Chapter 9: Medical examinations
This chapter provides guidance on Section 9 of the Act, which allows a health professional to conduct a medical examination, in private, of the adult known or believed to be at risk of harm. This therefore applies to any adult from the point at which an inquiry has been initiated until such times as it has been determined that they are not an adult at risk of harm.
A medical examination includes any physical, psychological or psychiatric assessment or examination. The examination can take place either at a place being visited under Section 7 of the Act, or at the premises where the adult has been taken under an assessment order granted under Section 11.
If a medical examination is being progressed for someone under 18 years of age, it may be relevant to liaise with paediatric services and consider any possible overlap with child protection procedures that warrants further discussion with child protection services. Part 3 of the National Guidance for Child Protection in Scotland 2021 refers to medical examinations.
Who may conduct a medical examination and what is its purpose?
A medical examination may only be carried out by a health professional as defined under Section 52(2) as a doctor, nurse, midwife or any other type of individual described (by reference to skills, qualifications, experience or otherwise) by order made by Scottish Ministers.
(As at July 2022, no such order has been made)
A medical examination may be required as part of investigation activity for a number of reasons including:
- the adult's need of immediate medical treatment for a physical illness or mental disorder;
- to provide evidence of harm to inform a criminal prosecution under police direction or an application for an order to safeguard the adult;
- to assess the adult's physical health needs; or
- to assess the adult's mental capacity.
Examples of circumstances where a medical examination should be considered include:
- the adult has a physical injury which he or she states was inflicted by another person;
- the adult has injuries where the explanation (from the adult or other person) is inconsistent with the injuries and an examination may provide a medical opinion as to whether or not harm has been inflicted, or whether there are concerns around self-harm;
- there is an allegation or disclosure of sexual abuse and the type of assault may have left physical evidence (following local procedures for liaison with the police);
- the adult appears to have been subject to neglect or self-neglect and is ill or injured and no treatment has previously been sought.
Considering the adult's wishes with regard to a medical examination
Section 9(2) of the Act states that the person to be examined must be informed of their right to refuse to be examined before a medical examination is carried out. In an emergency and where consent cannot be obtained doctors can provide medical treatment to anyone who needs it, provided that the treatment is necessary to save life or avoid significant deterioration in a patient's health. However, doctors are advised to respect the terms of any valid advance refusal, which they know about, or is drawn to their attention. Doctors are also advised to tell the patient what has been done, and why, as soon as the patient is sufficiently recovered to understand. An example of an emergency situation where consent cannot be obtained is where the person is unconscious.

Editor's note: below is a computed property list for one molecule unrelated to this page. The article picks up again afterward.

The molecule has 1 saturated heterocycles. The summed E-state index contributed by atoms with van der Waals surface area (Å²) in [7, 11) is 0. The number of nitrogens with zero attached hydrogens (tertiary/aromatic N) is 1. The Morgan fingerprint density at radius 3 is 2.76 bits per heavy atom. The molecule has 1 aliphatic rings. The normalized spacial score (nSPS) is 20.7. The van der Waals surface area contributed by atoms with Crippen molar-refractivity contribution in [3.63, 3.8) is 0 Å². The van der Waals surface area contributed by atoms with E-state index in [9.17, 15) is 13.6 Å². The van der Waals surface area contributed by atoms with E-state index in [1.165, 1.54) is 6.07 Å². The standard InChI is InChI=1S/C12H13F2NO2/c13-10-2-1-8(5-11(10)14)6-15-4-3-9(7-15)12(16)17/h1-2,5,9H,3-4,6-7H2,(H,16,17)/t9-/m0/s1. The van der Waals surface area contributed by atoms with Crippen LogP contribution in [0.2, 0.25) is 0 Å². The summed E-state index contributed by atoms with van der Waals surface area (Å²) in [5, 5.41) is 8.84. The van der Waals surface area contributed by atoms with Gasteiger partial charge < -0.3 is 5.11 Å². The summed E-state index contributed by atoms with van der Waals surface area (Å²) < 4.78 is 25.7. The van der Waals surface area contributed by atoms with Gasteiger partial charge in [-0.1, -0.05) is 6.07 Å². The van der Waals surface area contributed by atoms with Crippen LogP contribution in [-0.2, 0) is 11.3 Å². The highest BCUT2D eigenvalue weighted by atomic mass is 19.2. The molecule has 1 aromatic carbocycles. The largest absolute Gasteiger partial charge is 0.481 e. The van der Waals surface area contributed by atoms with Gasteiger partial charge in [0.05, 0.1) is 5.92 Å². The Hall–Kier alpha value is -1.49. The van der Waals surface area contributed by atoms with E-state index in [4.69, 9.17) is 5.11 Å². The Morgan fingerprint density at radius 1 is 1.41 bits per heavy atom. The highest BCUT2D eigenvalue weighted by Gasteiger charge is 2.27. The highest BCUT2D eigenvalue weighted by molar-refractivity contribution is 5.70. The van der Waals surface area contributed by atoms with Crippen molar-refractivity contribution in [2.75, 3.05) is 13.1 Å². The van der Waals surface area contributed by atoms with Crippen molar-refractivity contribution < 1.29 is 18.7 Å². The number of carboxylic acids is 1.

Where it is not possible to obtain the informed consent of the adult because they lack the mental capacity or have difficulty communicating in order to provide consent, the council should contact the Office of the Public Guardian to ascertain whether the person has appointed a welfare attorney, or has a court appointed welfare guardian. Where no guardian or attorney has such powers, consideration may be given to whether it is appropriate to use the provisions in the Adults with Incapacity (Scotland) Act 2000 or the Mental Health (Care and Treatment) (Scotland) Act 2003. Refer to Chapter 5 for advice on advocacy and addressing communication needs. For all medical examinations undertaken, consideration should be given to the importance of where and how medical examinations are conducted. Where a forensic medical examination is required/referred due to concerns around harm caused by rape or sexual assault, this must occur in a suitable healthcare facility i.e. a forensic medical suite in a Sexual Assault Referral Centre (SARC), where the suite has been properly decontaminated.
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